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Need to make immediate correction to illegal sentence wasn’t a new factor

State v. Jimmie L. Blount, 2021AP1943-CR, District 2, 6/8/22 (one-judge decision; ineligible for publication); case activity (including briefs)

At one sentencing hearing on two different cases, the circuit court imposed on one case a 4-year bifurcated prison sentence—2 years’ confinement and 2 years’ extended supervision—and on the other ordered 3 years of probation. The court said the probation would be concurrent to the ES on the first case, which would’ve added another year onto the “global” disposition of 5 years. Both lawyers pointed out the probation has to be either concurrent with or consecutive to the total bifurcated sentence, so the judge ordered the probation to be consecutive, thus increasing the “global” disposition to 7 years. The judge’s need to correct its initial error didn’t amount to a new factor justifying sentence modification.

Blount doesn’t dispute that court may correct a legal error in sentencing when the error correction is done immediately and prior to the defendant starting to serve his or her sentence. See State v. Gruetzmacher, 2004 WI 55, ¶¶2, 36-38, 271 Wis. 2d 585, 679 N.W.2d 533 (error corrected within two weeks of sentencing where court changed the sentence in one of several cases from probation to incarceration); State v. Burt, 2000 WI App 126, ¶11, 237 Wis. 2d 610, 614 N.W.2d 42 (circuit court took immediate steps to correct error of speech in pronouncing Burt’s sentence before judgment of conviction was entered into the record). The problem, Blount says, is that the court’s correction of the error changed the initial “global” disposition from 5 years to 7 years when it could have achieved its original intent by simply ordering a one-year term of concurrent probation.

The court of appeals rejects the assumption that, in sentencing on the two cases, the circuit court was invoking a “global” sentencing scheme setting a maximum of five years under supervision, because “neither the circuit court nor any of the parties at the plea or sentencing hearings referred to the two sentences as ‘global’ or in any other way interrelated them. …. At no time did the court establish a firm expectation that Blount would be subject to a maximum of five-years’ supervision.” (¶14). Thus, the court to appeals concludes, the fact that the circuit court was just plain wrong that it could order probation to run concurrently with only one part of the bifurcated sentence, and then overlooked the simple fix to its error that would have achieved its original intent, isn’t a new factor justifying sentence modification:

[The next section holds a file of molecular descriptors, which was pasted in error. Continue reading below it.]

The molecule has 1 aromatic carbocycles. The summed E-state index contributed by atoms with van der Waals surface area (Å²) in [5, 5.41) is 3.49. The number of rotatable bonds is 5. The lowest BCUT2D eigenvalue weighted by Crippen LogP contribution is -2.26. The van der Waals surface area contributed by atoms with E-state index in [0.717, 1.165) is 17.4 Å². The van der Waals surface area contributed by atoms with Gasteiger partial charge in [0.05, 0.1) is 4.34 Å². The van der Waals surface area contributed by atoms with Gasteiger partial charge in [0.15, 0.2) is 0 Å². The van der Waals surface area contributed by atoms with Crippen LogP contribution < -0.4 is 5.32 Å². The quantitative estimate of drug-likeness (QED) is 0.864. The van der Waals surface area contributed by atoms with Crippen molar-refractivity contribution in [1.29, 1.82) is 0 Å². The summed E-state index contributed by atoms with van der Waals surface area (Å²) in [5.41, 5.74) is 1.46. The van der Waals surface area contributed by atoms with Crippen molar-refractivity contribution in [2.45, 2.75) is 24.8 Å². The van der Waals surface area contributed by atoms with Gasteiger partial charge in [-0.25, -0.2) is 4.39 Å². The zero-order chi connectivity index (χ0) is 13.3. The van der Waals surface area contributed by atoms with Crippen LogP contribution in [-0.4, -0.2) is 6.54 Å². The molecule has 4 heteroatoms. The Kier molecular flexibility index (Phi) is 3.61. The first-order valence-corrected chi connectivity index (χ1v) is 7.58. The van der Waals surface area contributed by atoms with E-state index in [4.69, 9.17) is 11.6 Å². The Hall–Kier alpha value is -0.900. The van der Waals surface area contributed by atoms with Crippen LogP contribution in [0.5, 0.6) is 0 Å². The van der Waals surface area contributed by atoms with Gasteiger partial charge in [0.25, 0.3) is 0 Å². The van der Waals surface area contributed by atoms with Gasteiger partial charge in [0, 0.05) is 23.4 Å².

¶19     …. First, as discussed above, the record does not support Blount’s assumption that the court intended to impose a “global” sentence with a maximum supervision of five years. Second, the court did not increase the sentence in this case. The sentence in this case was three-years’ probation. What the court did was make the sentence consecutive to the other sentence because the court could not accomplish the sentencing goals in the manner it had attempted. This is not a “new factor.” Correction of an error of law under these circumstances does not amount to a new factor.

The sentencing court said it was ordering 3 years of probation “concurrent” with the 2 years of ES to add some more time onto community supervision—”one more year,” to be exact. (¶¶6, 9). Looks like a 5-year “global” disposition, doesn’t it? True, in denying Blount’s postconviction motion the sentencing court also said that, in formulating its sentence, it was “trying to give this guy a lot of time on probation.” (¶6). But the court initially thought that total community supervision of 3 years (2 ES with an extra year from the 3 years’ “concurrent” probation) was appropriate. If 3 years of supervision was appropriate before the court was informed of its legal error in structuring the sentences, why wasn’t it still appropriate after the court learns that its first method of achieving that result isn’t legal, even though there’s another way to legally get the same result—namely, by ordering one year of consecutive probation? If there’s something that led the court to stick to its order of “3 years of probation,” no matter what, it’s not obvious to a reader, and the sentencing court didn’t really explain it, and that looks like an erroneous exercise of discretion.

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